The Southern Pacific Rattlesnake is found along the Pacific Coast from Morro Bay, CA to the North, down to the middle of the Baja Peninsula on the South and as far East as Antelope Valley and Barstow, CA. Their diet consists of rodents and lizards as well as occasional birds, lizards, snakes, frogs, & insects. They will typically bite their prey and wait for the venom to take effect as they follow the weakened prey. Once the prey has succumbed to the venom, it is eaten whole.

Note, you can get some gauge of a rattlesnake's age by counting its rattles. The snake adds one rattle per molt. This one had five rattles and was, thus, fairly young.

Photographer's note: I would have loved to get a shot of this snake head on so you could get the effect of his whole body while still keeping good visibility and size on his head. However, he was moving across the road fast and woe be to the photographer who steps out in front of a moving rattlesnake. Needless to say, discretion won out over photographic valor.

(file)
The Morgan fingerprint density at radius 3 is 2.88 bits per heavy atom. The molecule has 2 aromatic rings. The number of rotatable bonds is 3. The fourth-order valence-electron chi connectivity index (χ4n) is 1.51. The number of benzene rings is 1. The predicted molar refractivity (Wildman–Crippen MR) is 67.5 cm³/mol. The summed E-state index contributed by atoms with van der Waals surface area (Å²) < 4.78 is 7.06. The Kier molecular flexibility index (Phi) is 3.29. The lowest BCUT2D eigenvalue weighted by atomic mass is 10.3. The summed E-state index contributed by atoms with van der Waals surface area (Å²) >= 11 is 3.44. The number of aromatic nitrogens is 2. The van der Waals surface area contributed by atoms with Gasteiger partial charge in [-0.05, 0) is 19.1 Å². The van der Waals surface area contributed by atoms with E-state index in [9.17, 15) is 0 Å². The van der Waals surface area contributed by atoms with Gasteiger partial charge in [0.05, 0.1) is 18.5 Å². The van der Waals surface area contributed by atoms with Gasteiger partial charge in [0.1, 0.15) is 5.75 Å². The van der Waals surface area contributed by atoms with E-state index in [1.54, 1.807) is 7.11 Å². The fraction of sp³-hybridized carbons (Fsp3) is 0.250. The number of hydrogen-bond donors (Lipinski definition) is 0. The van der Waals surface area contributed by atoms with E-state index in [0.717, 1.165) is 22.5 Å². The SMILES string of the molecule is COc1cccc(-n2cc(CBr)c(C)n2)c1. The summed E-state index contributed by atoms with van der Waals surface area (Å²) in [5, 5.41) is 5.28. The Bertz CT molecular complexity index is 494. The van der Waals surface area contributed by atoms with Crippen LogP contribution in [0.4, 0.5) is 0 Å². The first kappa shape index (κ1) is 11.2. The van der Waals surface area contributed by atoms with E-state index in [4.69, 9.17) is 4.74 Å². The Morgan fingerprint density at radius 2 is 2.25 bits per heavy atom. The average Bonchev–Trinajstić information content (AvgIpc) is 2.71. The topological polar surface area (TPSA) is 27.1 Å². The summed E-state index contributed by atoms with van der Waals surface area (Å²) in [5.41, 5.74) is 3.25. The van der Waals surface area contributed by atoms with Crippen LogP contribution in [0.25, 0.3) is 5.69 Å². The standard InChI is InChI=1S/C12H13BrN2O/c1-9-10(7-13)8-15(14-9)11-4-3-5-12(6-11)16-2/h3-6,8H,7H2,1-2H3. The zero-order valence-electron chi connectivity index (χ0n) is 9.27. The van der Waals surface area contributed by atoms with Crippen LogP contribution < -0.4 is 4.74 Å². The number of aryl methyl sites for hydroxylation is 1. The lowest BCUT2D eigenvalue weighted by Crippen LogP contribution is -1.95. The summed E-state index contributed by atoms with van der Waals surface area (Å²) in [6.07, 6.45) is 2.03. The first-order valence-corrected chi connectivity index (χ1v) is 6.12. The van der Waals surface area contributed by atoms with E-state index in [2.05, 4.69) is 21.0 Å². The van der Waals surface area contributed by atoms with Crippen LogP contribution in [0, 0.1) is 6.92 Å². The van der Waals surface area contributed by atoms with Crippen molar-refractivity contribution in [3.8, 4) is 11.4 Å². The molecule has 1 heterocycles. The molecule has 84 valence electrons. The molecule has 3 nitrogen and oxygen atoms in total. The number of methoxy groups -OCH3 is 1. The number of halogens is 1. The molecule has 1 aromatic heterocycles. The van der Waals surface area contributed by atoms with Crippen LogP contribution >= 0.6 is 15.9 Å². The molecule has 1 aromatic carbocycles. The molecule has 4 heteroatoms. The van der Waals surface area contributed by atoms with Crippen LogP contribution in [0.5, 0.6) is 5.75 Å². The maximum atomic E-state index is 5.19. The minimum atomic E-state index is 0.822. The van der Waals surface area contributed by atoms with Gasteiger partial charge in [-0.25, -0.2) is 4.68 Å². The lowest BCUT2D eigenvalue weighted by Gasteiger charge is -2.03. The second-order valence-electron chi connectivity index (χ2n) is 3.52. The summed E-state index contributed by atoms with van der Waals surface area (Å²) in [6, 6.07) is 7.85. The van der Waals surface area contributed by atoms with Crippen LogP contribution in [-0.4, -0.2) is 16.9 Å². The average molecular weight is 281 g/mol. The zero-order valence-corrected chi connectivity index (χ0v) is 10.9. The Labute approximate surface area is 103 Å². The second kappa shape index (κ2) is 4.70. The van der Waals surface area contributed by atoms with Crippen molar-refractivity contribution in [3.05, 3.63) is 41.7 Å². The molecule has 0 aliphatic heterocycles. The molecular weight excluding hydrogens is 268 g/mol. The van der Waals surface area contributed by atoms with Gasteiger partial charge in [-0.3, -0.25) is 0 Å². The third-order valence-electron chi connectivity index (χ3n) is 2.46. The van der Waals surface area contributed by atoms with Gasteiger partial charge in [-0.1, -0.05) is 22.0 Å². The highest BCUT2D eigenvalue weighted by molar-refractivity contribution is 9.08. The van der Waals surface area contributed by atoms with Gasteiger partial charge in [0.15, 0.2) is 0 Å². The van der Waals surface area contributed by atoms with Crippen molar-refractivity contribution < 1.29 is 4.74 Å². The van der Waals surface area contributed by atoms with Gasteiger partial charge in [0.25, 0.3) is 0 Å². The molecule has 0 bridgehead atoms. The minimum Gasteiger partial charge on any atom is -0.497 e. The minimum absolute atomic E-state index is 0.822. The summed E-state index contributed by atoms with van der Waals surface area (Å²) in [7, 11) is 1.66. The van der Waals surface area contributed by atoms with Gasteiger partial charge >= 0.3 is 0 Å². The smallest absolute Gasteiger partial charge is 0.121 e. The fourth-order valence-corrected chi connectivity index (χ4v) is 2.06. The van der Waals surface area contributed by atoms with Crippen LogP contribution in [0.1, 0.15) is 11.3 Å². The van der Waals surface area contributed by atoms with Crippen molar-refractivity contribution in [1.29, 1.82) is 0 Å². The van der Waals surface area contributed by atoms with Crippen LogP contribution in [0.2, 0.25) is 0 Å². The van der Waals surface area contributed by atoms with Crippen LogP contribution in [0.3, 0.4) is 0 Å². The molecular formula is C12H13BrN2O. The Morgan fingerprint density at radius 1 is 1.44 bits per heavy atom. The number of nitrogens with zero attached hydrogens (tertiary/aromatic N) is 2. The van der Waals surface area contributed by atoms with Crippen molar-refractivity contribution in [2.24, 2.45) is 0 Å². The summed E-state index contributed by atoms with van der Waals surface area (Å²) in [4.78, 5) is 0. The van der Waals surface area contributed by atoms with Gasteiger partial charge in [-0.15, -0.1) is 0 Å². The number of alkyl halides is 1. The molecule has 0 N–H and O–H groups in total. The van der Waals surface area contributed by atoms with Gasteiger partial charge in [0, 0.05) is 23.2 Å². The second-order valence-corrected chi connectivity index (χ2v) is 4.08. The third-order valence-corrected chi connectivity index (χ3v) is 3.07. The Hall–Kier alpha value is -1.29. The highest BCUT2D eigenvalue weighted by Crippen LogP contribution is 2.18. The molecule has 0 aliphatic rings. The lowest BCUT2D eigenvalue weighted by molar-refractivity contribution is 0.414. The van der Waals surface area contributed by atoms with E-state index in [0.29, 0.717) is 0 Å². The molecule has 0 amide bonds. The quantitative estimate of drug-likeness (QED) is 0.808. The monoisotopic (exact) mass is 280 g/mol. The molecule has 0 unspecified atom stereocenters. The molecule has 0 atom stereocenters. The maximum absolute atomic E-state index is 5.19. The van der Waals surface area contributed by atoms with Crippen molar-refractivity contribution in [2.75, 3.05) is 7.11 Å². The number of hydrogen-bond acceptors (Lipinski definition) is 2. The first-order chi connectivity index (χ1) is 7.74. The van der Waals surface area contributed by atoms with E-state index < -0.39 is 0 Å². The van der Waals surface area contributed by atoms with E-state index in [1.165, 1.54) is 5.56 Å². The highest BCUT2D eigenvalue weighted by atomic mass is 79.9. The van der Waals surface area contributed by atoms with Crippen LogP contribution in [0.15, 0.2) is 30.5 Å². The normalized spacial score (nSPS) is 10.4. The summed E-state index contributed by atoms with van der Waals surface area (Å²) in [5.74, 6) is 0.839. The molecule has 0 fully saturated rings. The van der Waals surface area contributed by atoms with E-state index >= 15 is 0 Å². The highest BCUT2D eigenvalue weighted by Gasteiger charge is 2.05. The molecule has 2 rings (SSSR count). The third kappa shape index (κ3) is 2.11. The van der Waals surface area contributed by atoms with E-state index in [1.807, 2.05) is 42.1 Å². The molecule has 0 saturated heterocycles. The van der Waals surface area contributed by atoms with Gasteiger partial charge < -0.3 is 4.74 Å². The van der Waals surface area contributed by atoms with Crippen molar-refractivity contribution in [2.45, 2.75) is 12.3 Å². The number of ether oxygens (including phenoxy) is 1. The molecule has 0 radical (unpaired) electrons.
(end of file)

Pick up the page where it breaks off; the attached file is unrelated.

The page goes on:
Saturday, March 24, 2012

New Bird: Nuttall's Woodpecker

Nuttall's Woodpecker, Picoides nuttallii, Mission Trails Park. It's always fun to see a new bird. Woodpeckers are especially enchanting because you can hear the pock pock pock pock pock of their beaks pounding on the tree bark to ferret out grubs and beetles. This one was way up on the back side of a tree. Every now and then he would come around to my side of the tree and I would snap a few pictures before he would move off to the other side again.